Oktyabrrskaya Pl. is supposedly the main square in Minsk but for me it’s less impressive than Pl. Nezalezhnastsi but houses the impressive concert hall known as the Palace of the Republic and the Trade Unions Culture Palace, two buildings which contrast in both size, shape and perspective. As I walked further down Pr. Nezalezhnastsi I passed by the Belarusian State Circus building on my way to National Academic Grand Opera and Ballet Theatre of the Republic of Belarus; I’m sure Grand Opera House would have been easier to say or write! Still, as with most buildings I’d already seen, it was impressive and the sun made its white façade stand out while I pointed my camera at it.
Finally, I headed back across the river and to Pl. Svabody where the impressive Holy Spirit Cathedral stands tall, having been there since 1642. Alongside which is the former Bernadine Church, that now houses city archives and on the square, is the Town Hall. Right at the side of the square was a word written on the side of a building that I recognized, “pizza”! Planet Pizza rustled up a very good pizza in no time and even had a fully English menu. There were even 4 different local beers on tap so it would have been rude not to try the Zatecky Gus Dark. My pint and pizza came to BYN13.51 which is about £6. After which I took a steady walk back to Minsk Pas. station as it had clouded over and become a little cooler.
The stock for my 704b 1642 Minsk Pas. – Vitebsk Pas. non-stop service was in by 1615. My coach, coach number 5, was full and was an open two tier sleeping berth coach. There was still plenty of room to move though once everyone had sorted themselves out.
704b must have been some sort of premium service as tea cost BYN0.75 and not BYN0.50 as it had done on every other train thus far, it also came in a polystyrene cup and not a glass mug; but I’ll let them off as it had the BCh logo and a picture of a VL80 on it so it went into the depths of my bag for safe keeping. Needless to say, it didn’t even make it to the hotel in Vitebsk in one piece!
I’d half expected some sort of stop at Orsha Central anyway, or to go via one of the avoiding routes to avoid Central station completely and I was glued to ME Maps while we approached, staggered through the station and out onto the main line at the other side of Orsha; without even so much as a minor deviation off the main route and just as 2023 clicked over on the clock on my phone we came to a stand in the platform at Vitebsk. Without any sack in the schedule TEP70BS-107 had done exactly what 704b 1642 Minsk – Vitebsk should do and run non-stop all the way; which was pretty impressive to say the least.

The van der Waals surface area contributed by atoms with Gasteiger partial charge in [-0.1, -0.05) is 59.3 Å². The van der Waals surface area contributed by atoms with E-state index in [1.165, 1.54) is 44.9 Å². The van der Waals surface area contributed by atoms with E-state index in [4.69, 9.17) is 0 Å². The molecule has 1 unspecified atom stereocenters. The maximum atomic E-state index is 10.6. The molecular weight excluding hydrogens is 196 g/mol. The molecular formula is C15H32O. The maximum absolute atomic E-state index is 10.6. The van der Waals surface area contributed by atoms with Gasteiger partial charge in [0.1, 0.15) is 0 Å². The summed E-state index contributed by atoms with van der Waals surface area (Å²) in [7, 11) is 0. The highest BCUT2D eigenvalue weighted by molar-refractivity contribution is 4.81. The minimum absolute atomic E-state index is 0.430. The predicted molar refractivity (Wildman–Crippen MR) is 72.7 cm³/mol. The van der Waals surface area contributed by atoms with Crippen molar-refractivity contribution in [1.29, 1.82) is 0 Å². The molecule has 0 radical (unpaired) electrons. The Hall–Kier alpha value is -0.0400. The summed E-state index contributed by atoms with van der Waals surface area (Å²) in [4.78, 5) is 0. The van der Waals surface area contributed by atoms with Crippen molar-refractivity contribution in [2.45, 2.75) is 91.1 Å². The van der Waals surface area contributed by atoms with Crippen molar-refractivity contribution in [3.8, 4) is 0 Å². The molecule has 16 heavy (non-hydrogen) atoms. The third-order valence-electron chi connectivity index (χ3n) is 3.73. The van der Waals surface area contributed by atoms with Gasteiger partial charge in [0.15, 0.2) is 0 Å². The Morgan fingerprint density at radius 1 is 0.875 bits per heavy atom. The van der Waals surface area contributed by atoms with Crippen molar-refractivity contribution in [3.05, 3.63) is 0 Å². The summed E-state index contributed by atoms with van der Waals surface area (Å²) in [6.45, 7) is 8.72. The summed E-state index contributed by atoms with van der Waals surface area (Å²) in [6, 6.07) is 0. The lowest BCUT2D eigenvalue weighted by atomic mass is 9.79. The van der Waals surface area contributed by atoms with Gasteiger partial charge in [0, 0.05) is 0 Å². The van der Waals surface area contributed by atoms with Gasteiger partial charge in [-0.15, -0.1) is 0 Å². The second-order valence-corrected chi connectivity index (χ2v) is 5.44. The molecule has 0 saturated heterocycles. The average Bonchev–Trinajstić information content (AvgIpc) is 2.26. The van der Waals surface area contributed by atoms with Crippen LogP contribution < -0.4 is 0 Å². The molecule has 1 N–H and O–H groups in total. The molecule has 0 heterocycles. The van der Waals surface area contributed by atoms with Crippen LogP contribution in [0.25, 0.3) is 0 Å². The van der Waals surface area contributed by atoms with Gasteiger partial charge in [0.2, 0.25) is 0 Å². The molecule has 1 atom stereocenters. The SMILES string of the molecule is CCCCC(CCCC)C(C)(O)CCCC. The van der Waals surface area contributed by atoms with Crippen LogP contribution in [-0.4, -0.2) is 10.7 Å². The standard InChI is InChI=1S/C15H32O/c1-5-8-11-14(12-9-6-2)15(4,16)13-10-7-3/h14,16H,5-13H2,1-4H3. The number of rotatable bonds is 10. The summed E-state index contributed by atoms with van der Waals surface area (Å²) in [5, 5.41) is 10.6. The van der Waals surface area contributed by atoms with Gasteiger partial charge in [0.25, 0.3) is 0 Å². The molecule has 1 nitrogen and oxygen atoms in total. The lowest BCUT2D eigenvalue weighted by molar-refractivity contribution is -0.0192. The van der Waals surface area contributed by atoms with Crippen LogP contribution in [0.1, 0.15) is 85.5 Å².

Vitebsk station front was lively, well-lit and there were even a few taxis waiting in the car park. There were people queuing for buses near the main road and trams were running along the centre of the main road in either direction. I didn’t realise it at the time but while the Hotel Vitebsk was about 1km away from the station and its sign on the roof was visible from the station front. The walk to it took about 10 minutes and once on the bridge over the river I could see exactly where I was going when I figured out the neon lights my eyes were drawn to were atop of the Hotel Vitebsk; obviously in Russian.
The hotel is pretty imposing from the outside and has a massive foyer to boot. The receptionist seemed to be expecting me, so maybe she’d been the one that I’d made the booking with via e-mail? Thankfully she spoke good English and I was soon going through the process of being checked in. She needed a scan of my passport and visa and then had to stamp the back of my departure card and fill in the date of my arrival and departure at the hotel. I had to pay in full before going up to my room and paying with my Supercard Mastercard was no issue at all and took seconds. While the hotel has WiFi I had to pay for a scratch card, which gave me a login & password, which were thankfully numerical and not in Russian. The girl at reception showed me how to get connected, just in case I had issues with the Russian on the screen but once I’d managed to get my phone to connect to the modem in my room it was a breeze as there was an option for English the moment the browser is opened to login; 1 hour of WiFi cost me BYN1.05. There are options for 10 hours and 24 hour as well but as I only needed the time to chat to my wife back home 1 hour was enough; unfortunately, I managed to pick the only time of the week she was out all night to try and contact her!
Photos from Minsk 30th September 2016
Saturday 1st October 2016 (A day around Vitebsk before overnight to Lyntupy)
All the photos I took in Vitebsk were during my various walks to or from the Vitebsk Hotel. Vitebsk was virtually leveled during the 2nd world war but you wouldn’t be able to tell nowadays!
Photos from Vitebsk 1st October 2016